Chilly weather is likely to remain entrenched in the Midlands for another week to 10 days.
As a result, it could be nearly May before spring takes hold, based on a national weather outlook issued Thursday.
Meteorologists provided updates on the potential for drought, flooding and wildfires. There was good news in their long-term outlook.
Although a second year of drought is likely, there's no early sign of a sudden, extreme worsening of conditions as temperatures rise in Nebraska and Iowa.
Huug van den Dool, meteorologist with the U.S. Climate Prediction Center, said Nebraska and Iowa have the potential to see improved drought conditions during the May-to-July period.
Eastern Nebraska and Iowa are likely to see the most improvement in drought in this region, while gains in the rest of Nebraska are likely to be negligible, according to the National Drought Outlook report released Thursday.
Van den Dool said an easing of the drought is less likely farther west — across western Colorado, western Wyoming and points west of there.
In terms of flooding on the Missouri River, Kevin Stamm, a hydrologist with the Army Corps of Engineers, said plenty of room for runoff remains in the river's reservoirs. The mountain snowpack that feeds the reservoirs remains below average.
Below the dams, heavy rainfall has allowed the corps to curtail releases, which in turn is allowing the corps to replenish the drought-depleted reservoirs.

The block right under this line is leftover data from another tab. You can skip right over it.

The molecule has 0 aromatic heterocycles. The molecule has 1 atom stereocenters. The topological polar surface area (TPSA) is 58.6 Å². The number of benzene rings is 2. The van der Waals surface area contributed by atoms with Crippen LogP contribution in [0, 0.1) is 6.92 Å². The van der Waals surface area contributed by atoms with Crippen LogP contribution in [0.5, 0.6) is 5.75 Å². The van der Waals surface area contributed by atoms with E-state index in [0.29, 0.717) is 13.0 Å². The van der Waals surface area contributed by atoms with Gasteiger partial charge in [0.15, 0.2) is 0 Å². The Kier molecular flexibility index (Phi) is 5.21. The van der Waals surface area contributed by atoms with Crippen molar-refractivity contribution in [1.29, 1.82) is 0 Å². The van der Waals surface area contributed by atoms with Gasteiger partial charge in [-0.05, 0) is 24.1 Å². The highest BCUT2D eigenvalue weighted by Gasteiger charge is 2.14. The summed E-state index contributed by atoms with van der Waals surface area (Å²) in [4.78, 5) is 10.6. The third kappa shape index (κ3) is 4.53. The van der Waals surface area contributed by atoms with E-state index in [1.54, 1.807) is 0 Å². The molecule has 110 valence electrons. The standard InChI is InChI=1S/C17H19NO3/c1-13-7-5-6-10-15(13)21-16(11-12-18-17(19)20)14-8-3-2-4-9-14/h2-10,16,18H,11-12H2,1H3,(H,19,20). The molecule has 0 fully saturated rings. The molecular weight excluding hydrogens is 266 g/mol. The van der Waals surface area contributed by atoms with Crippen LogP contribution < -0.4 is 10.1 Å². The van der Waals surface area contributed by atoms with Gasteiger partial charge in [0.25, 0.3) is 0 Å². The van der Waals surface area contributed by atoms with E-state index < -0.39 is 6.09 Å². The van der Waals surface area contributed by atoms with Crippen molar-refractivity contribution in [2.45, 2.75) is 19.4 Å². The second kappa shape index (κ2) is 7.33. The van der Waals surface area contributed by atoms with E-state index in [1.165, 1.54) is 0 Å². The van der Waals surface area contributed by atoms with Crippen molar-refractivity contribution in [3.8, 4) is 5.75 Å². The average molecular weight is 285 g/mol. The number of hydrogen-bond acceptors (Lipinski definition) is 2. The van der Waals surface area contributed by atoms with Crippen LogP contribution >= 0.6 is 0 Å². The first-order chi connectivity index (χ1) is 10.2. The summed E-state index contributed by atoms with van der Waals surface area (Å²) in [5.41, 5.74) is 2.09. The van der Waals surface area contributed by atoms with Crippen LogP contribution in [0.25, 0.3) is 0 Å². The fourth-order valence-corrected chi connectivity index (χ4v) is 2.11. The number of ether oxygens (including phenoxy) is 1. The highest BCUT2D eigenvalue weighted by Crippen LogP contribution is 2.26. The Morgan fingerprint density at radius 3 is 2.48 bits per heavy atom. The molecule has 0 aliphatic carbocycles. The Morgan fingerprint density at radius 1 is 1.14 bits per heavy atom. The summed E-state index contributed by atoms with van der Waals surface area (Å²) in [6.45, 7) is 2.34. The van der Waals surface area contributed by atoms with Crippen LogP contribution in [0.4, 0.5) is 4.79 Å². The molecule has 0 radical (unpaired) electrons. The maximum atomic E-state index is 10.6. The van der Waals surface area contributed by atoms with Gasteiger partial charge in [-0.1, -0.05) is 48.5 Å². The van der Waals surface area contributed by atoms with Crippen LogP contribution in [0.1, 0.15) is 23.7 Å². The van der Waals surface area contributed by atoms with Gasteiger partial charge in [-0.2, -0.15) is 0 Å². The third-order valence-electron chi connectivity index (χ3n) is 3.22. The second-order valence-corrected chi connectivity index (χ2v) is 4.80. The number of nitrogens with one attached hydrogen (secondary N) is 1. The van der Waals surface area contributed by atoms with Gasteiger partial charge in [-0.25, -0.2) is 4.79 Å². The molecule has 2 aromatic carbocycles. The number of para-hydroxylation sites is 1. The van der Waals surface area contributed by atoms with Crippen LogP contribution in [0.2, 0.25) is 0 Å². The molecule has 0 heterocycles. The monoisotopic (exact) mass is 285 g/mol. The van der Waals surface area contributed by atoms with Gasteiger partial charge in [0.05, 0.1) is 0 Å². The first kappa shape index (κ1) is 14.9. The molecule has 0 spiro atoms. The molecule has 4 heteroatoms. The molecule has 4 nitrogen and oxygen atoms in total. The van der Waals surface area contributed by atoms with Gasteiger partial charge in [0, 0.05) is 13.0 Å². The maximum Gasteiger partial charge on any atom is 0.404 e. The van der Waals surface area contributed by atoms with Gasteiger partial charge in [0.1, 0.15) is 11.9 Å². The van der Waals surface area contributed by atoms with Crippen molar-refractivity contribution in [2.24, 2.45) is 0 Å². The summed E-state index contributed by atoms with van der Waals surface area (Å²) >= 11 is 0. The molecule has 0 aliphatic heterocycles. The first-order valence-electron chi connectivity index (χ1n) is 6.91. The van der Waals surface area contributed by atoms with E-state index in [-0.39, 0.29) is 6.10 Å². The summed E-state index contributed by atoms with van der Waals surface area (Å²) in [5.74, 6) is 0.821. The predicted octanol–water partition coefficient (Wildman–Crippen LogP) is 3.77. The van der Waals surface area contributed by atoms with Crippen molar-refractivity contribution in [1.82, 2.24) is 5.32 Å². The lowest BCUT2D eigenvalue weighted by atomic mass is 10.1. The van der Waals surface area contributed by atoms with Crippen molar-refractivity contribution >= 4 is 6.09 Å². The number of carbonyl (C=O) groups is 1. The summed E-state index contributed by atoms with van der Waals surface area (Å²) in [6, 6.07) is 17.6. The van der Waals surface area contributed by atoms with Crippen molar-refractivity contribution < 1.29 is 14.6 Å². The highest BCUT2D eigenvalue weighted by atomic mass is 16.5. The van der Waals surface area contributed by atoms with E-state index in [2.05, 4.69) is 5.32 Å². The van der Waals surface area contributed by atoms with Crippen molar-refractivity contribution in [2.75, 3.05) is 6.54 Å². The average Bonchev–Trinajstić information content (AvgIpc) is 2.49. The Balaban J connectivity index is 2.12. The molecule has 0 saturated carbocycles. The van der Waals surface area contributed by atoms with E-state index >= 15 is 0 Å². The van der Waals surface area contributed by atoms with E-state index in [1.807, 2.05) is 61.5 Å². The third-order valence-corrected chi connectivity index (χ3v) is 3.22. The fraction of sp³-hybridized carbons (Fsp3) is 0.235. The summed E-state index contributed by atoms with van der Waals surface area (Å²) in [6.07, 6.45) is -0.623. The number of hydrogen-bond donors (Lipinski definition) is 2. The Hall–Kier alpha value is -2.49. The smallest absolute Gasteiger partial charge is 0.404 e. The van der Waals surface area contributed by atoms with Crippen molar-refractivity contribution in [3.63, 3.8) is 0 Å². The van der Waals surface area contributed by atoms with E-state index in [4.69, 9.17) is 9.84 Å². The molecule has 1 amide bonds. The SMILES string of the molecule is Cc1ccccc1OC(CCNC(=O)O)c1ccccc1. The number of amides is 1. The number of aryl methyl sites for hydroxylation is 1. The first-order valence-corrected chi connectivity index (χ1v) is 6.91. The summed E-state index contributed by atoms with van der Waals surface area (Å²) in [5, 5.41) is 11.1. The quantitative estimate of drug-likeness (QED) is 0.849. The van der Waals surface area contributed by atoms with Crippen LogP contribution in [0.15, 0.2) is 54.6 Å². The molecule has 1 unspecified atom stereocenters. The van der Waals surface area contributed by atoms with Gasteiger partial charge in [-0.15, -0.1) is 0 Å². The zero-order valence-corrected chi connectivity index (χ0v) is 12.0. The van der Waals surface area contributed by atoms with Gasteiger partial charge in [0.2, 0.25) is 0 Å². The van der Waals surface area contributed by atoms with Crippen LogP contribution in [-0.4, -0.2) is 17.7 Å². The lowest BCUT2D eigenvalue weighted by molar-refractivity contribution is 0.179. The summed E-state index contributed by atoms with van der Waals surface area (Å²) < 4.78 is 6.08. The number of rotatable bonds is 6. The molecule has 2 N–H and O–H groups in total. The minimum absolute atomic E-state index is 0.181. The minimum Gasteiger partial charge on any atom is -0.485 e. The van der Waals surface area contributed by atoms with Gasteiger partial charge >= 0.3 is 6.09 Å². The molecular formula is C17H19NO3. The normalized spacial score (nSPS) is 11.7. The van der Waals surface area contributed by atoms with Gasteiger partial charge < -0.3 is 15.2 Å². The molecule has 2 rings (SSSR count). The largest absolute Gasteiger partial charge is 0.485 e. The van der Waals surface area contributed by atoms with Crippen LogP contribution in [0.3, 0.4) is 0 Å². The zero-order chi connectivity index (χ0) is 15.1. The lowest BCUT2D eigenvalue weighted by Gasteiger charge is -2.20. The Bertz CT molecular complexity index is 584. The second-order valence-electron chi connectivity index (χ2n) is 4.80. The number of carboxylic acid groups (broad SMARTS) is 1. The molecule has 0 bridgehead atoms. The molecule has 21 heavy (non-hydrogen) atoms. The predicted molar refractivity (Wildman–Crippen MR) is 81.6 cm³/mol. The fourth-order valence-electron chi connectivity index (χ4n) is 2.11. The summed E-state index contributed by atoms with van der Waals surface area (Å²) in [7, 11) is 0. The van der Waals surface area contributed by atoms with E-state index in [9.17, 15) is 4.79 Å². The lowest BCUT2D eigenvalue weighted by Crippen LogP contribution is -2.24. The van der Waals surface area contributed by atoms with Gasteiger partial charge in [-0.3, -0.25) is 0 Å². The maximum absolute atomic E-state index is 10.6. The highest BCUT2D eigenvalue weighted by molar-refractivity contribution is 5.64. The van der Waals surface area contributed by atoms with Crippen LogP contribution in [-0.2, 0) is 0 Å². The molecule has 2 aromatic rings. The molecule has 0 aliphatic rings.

“We should be able to slowly bring the reservoirs back to normal,” he said.
Recent snows in the Rocky Mountains have improved snowpack in the Platte River basin, Stamm said, but those snow totals remain lower than average.
Still, limits on irrigation are likely. Significant flooding is possible in the eastern portion of the Missouri River watershed, including Missouri and eastern Iowa, he said.
The rain has temporarily eased wildfire concerns, said Dennis Todey, state climatologist for South Dakota. For about the next 10 days, however, the odds favor chillier-than-normal weather for about two-thirds of the country.
Dave Eastlack, a meteorologist at the National Weather Service office in Valley, said climate models indicate that an atmospheric ridge building over the West could shove the chilly weather farther east. Additionally, the jet stream is overdue to make its seasonal trek farther north.
When the jet stream moves north, warmer air and storms are likely to follow, he said.
“It's got to come eventually,” Eastlack said. “This month has been miserable, but this isn't going to hang around forever.”
Mike Moritz, meteorologist at the weather service office in Hastings, said he expects warmer weather by the end of the month in the south-central part of the state.
The final days of April could bring highs in the 70s, Moritz said.
“We might have some hope,” he said. “We might be able to put the snow shovel away.”
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